Is the lone red leaf on a soft mat of green that I detected this morning a sign of fall?
"One swallow does not a summer make," (Aristotle), a voice inside me resists. One red leaf does not herald a season, just like one flake of snow is not a sign of a coming storm. I try to talk myself out of the winter-coming predications, but I know I am fooling no one.
The reds and the yellows are a sure sign that the seasons are changing. There is no denying it.
I look at the goldenrods in my garden, reaching the peak of their bloom, but my eyes are drawn to the top of the trees. Up there, I find the incriminating proof in the view of several branches that overnight turned a bronze-red.
"Just the weakest link" is always a good explanation. Young branches turn red first, so do sick ones, but those resistant and hardened will not change until late September.
Almost convinced, I walk in to pick up the motel phone to answer the question that will become more and more prevalent in the following days.
"So, when do you think it will be the best time to come see the leaves?"
The changing leaves, or as we call them, the fall foliage, are the big draw to our area in September and October.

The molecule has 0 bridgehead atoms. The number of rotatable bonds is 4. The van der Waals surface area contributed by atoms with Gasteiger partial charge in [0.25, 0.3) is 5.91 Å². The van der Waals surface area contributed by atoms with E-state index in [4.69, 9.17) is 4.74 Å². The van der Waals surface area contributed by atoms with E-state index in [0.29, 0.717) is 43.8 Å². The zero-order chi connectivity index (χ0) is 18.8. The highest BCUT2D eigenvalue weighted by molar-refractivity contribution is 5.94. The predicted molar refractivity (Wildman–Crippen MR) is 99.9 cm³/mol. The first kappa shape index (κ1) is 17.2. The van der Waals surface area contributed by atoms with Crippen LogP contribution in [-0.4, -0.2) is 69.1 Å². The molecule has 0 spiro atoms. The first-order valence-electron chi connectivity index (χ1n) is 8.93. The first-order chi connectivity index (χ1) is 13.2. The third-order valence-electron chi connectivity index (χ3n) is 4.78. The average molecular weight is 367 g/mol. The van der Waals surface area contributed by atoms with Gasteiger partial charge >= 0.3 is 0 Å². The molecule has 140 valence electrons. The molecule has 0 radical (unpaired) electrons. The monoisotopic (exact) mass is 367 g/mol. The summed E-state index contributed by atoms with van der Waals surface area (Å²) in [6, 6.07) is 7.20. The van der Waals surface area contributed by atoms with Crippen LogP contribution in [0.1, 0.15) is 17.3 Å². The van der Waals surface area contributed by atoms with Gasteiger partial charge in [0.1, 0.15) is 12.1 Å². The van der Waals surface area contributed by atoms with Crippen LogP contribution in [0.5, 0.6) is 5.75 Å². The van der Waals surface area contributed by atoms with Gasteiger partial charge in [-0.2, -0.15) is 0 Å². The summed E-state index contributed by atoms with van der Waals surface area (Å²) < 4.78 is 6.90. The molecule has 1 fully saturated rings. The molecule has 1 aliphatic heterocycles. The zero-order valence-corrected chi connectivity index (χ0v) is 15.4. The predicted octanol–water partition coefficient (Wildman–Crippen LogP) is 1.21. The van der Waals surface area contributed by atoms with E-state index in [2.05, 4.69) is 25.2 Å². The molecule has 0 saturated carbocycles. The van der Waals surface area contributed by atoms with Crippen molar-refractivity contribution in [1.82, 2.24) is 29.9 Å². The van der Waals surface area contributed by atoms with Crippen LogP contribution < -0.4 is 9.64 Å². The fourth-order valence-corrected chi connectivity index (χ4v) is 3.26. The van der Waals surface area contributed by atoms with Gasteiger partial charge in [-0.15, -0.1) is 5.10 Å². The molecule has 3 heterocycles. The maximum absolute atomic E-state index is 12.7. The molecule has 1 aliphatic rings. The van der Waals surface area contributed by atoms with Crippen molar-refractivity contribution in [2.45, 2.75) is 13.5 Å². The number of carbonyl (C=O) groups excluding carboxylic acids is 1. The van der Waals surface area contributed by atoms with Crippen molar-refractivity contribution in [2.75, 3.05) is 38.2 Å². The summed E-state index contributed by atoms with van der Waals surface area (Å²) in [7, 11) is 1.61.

Within night my husband and I become the ones to consult with regarding leaves. People from all corners of the US and often Europe who plan their fall vacation in our motel depend on our recollections of past years' foliage and the forecast for the coming season.
Like the infamous New England weather, known for its capricious nature, the foliage can fool even the best nature enthusiasts.
People reminisce about the 'good' years when the colors were so vibrant, they practically shimmered and then try to figure out the mysterious color quandary so they could predict the colors for the coming fall. The success rate is not very high, especially when the weather decides to interfere at the last minute and a sudden storm knocks off all the leaves overnight.
Once October starts, we hold our breath and pray. For the weather to remain calm, for the winds to stir clear into the ocean. For the rain to hold on till the last leaf will land safely on the ground and for the sun to shine in a clear blue sky. This we discovered is the real secret for the assurance of good colors.